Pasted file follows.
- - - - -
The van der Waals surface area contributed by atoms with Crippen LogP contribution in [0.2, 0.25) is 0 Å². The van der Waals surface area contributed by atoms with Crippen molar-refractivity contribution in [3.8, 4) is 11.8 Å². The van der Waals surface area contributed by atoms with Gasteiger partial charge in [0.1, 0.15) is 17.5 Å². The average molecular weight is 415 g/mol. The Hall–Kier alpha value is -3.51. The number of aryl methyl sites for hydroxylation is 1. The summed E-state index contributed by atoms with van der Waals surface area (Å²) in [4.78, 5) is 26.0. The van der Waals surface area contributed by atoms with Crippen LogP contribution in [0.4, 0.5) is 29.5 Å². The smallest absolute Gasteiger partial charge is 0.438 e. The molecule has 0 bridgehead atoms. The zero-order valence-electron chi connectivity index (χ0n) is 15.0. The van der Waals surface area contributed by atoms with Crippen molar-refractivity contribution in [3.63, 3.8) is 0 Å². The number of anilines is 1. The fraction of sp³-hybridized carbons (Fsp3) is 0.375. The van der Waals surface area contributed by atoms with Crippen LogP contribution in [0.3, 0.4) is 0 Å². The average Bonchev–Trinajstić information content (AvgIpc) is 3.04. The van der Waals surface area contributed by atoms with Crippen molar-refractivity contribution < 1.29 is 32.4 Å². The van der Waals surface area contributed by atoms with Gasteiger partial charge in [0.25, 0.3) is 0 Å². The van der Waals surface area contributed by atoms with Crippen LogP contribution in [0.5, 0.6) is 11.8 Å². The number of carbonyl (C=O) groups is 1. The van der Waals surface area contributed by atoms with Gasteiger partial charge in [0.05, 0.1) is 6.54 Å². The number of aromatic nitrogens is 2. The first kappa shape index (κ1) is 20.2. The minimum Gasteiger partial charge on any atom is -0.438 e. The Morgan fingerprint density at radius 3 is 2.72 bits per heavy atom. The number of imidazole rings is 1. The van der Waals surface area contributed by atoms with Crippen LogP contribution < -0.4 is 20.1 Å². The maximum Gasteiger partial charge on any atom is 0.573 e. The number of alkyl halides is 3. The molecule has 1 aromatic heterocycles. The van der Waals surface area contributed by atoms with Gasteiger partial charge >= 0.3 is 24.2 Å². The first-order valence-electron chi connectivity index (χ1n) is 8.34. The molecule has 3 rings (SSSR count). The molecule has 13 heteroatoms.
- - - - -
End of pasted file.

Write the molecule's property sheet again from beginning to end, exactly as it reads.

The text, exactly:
The van der Waals surface area contributed by atoms with Crippen LogP contribution in [0.2, 0.25) is 0 Å². The van der Waals surface area contributed by atoms with Crippen molar-refractivity contribution in [3.8, 4) is 11.8 Å². The van der Waals surface area contributed by atoms with Gasteiger partial charge in [0.1, 0.15) is 17.5 Å². The average molecular weight is 415 g/mol. The Hall–Kier alpha value is -3.51. The number of aryl methyl sites for hydroxylation is 1. The summed E-state index contributed by atoms with van der Waals surface area (Å²) in [4.78, 5) is 26.0. The van der Waals surface area contributed by atoms with Crippen LogP contribution in [0.4, 0.5) is 29.5 Å². The smallest absolute Gasteiger partial charge is 0.438 e. The molecule has 0 bridgehead atoms. The zero-order valence-electron chi connectivity index (χ0n) is 15.0. The van der Waals surface area contributed by atoms with Crippen molar-refractivity contribution in [3.63, 3.8) is 0 Å². The number of anilines is 1. The fraction of sp³-hybridized carbons (Fsp3) is 0.375. The van der Waals surface area contributed by atoms with Crippen LogP contribution in [0.3, 0.4) is 0 Å². The average Bonchev–Trinajstić information content (AvgIpc) is 3.04. The van der Waals surface area contributed by atoms with Crippen molar-refractivity contribution < 1.29 is 32.4 Å². The van der Waals surface area contributed by atoms with Gasteiger partial charge in [0.25, 0.3) is 0 Å². The van der Waals surface area contributed by atoms with Crippen LogP contribution in [0.5, 0.6) is 11.8 Å². The number of carbonyl (C=O) groups is 1. The van der Waals surface area contributed by atoms with Gasteiger partial charge in [0.05, 0.1) is 6.54 Å². The number of aromatic nitrogens is 2. The first kappa shape index (κ1) is 20.2. The minimum Gasteiger partial charge on any atom is -0.438 e. The Morgan fingerprint density at radius 3 is 2.72 bits per heavy atom. The number of imidazole rings is 1. The van der Waals surface area contributed by atoms with Crippen LogP contribution < -0.4 is 20.1 Å². The maximum Gasteiger partial charge on any atom is 0.573 e. The number of alkyl halides is 3. The molecule has 1 aromatic heterocycles. The van der Waals surface area contributed by atoms with Gasteiger partial charge >= 0.3 is 24.2 Å². The first-order valence-electron chi connectivity index (χ1n) is 8.34. The molecule has 3 rings (SSSR count). The molecule has 13 heteroatoms.